Some voters are not sure who to back to feel confident that a Democrat will advance past June 5, and they increasingly worry that Republicans will foil the party’s chances to stop President Trump’s agenda in the House next year.

The painful twist is that what seemed like the Democrats’ most valuable asset in the midterm campaign — the wave of liberal activism unleashed by Trump — has metastasized into a mortal threat because of the glut of candidates.

Nowhere is the danger more acute than in a pair of contiguous districts that extend from Orange County’s Seal Beach down the Pacific coastline to the cliffs of La Jolla.

It is here where national Democrats, deeply concerned their voters are scattered among little-known House candidates, are staging a rescue mission to ensure they are not locked out this fall in Rohrabacher’s district and the one farther south held by Representative Darrell Issa, a Republican who is retiring.


Opposition research and hard-edge direct mail pieces are flying between candidates, too, some of them tinged with accusations of MeToo impropriety. But surveys show many of the candidates bunched together in the teens and few operatives have a firm grasp for what will unfold.

Actual policy issues are largely secondary: The differences between the Democratic hopefuls are a matter of degree, with all of them vowing a progressive agenda on health care, the environment and gun control while taking aim at Trump.

The Republicans are focused on gains in the economy, a gas tax repeal measure, and warning the largely moderate and center-right voters in the districts that Democrats are turning sharply to the left.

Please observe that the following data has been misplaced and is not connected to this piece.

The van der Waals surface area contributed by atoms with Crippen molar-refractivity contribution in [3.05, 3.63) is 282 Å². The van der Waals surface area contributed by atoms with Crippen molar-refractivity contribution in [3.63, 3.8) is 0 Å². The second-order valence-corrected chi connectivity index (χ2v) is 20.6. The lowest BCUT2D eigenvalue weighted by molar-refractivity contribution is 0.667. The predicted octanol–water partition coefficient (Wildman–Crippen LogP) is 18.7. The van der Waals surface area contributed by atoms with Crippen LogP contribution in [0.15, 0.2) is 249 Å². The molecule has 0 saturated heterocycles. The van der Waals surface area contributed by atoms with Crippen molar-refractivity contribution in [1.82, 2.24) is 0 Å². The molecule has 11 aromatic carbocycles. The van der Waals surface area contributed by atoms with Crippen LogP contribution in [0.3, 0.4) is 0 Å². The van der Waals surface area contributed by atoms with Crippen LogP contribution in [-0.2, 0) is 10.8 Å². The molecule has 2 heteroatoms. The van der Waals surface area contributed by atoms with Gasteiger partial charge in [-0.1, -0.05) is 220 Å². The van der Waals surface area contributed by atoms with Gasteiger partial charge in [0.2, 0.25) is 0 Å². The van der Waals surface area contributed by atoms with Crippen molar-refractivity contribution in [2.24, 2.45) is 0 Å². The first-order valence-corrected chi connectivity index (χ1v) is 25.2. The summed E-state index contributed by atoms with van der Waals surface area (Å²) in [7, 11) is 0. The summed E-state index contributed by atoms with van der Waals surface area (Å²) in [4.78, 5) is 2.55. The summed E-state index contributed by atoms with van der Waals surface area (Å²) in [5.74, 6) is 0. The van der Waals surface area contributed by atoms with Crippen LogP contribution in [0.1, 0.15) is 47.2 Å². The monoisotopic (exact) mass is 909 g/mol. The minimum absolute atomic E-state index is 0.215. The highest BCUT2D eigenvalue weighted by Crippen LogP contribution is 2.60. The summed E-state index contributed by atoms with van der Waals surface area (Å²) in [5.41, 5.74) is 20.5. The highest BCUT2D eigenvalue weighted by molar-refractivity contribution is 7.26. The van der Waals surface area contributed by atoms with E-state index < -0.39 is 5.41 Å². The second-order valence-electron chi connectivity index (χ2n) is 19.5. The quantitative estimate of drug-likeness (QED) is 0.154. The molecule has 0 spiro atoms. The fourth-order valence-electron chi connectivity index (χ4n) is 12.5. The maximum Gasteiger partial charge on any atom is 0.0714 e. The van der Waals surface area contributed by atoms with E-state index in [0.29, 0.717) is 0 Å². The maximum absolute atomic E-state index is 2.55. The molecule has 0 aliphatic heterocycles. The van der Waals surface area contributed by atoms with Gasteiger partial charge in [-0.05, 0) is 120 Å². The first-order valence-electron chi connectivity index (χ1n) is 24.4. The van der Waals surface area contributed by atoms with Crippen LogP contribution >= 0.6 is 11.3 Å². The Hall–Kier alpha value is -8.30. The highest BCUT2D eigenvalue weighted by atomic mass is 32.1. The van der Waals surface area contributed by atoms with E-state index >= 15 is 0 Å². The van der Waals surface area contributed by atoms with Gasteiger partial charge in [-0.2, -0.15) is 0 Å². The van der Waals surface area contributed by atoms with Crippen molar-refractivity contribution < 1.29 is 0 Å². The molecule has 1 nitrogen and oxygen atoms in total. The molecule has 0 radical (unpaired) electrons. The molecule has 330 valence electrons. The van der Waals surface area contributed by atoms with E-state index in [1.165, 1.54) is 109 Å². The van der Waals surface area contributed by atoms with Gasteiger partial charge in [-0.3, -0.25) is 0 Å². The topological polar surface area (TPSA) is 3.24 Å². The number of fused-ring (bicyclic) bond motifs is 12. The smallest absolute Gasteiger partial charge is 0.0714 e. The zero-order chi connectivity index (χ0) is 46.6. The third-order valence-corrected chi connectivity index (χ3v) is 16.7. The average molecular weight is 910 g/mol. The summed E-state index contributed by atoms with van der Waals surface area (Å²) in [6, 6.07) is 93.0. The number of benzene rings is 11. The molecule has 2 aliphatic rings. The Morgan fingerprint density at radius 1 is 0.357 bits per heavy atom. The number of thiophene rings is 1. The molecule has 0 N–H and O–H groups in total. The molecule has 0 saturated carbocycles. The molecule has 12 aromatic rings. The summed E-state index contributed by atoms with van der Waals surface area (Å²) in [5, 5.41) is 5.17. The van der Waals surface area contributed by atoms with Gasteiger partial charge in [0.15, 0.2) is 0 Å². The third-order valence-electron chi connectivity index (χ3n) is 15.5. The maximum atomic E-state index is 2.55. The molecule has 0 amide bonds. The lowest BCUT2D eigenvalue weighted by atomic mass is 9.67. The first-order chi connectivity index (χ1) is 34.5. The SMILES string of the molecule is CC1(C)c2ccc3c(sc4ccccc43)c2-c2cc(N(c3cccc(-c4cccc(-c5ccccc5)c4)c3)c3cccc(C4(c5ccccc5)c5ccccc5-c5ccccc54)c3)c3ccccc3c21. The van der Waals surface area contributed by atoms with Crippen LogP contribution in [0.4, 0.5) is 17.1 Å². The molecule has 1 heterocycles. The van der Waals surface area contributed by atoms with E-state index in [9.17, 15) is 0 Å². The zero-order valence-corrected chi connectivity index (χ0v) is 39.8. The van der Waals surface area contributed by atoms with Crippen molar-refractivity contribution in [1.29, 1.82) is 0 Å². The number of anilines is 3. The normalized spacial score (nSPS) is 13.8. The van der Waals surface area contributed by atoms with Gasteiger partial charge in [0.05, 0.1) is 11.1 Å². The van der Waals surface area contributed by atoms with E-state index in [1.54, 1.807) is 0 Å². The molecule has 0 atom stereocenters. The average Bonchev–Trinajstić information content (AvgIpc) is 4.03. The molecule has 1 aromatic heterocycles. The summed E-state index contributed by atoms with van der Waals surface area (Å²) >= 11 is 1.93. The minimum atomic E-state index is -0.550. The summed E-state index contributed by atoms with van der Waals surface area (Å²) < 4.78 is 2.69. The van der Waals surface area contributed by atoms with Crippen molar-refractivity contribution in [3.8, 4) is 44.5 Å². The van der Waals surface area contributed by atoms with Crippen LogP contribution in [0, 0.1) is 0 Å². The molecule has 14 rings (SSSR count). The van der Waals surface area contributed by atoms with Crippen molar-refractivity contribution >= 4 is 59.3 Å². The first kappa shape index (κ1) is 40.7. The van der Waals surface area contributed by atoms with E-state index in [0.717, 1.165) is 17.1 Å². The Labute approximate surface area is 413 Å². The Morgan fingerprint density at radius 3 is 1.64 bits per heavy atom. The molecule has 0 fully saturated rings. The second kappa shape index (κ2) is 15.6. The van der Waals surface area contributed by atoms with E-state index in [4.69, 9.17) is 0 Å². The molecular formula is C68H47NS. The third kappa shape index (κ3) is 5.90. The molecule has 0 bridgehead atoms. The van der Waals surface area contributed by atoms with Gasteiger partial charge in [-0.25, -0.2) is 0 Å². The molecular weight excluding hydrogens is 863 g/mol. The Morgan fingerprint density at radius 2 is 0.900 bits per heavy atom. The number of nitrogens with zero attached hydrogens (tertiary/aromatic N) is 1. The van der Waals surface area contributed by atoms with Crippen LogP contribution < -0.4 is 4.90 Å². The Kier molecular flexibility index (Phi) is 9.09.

The Democratic Congressional Campaign Committee, the party’s arm in House races, is most concerned that two Republicans might prevail in the primary for Rohrabacher’s seat. The committee has broken with the state Democratic Party to endorse a candidate, Harley Rouda.

Meanwhile, the main House Democratic super PAC is pouring over $600,000 into commercials in the Los Angeles market, which reaches 27 congressional districts, to try to drive down Republican candidate Scott Baugh’s share of the vote against Rohrabacher, in hopes that a Democrat can finish in the top two and face the incumbent in November.

And the national campaign committee is supplementing the air attacks with canvassers to warn voters about the ghost candidates.

The national party’s involvement has angered Hans Keirstead, a stem-cell scientist who has the support of the California Democratic Party and is now scorning the national campaign committee after a mutual flirtation for much of the last year.


Keirstead said the committee got “spooked” because of a 2009 investigation at the University of California Irvine into whether he had struck one of his female graduate students when he was a professor there.

He was cleared by the school, which found the “charges” to be unfounded, but he said national Democrats were unhappy that he would not urge some of his female former students to go on camera and defend him.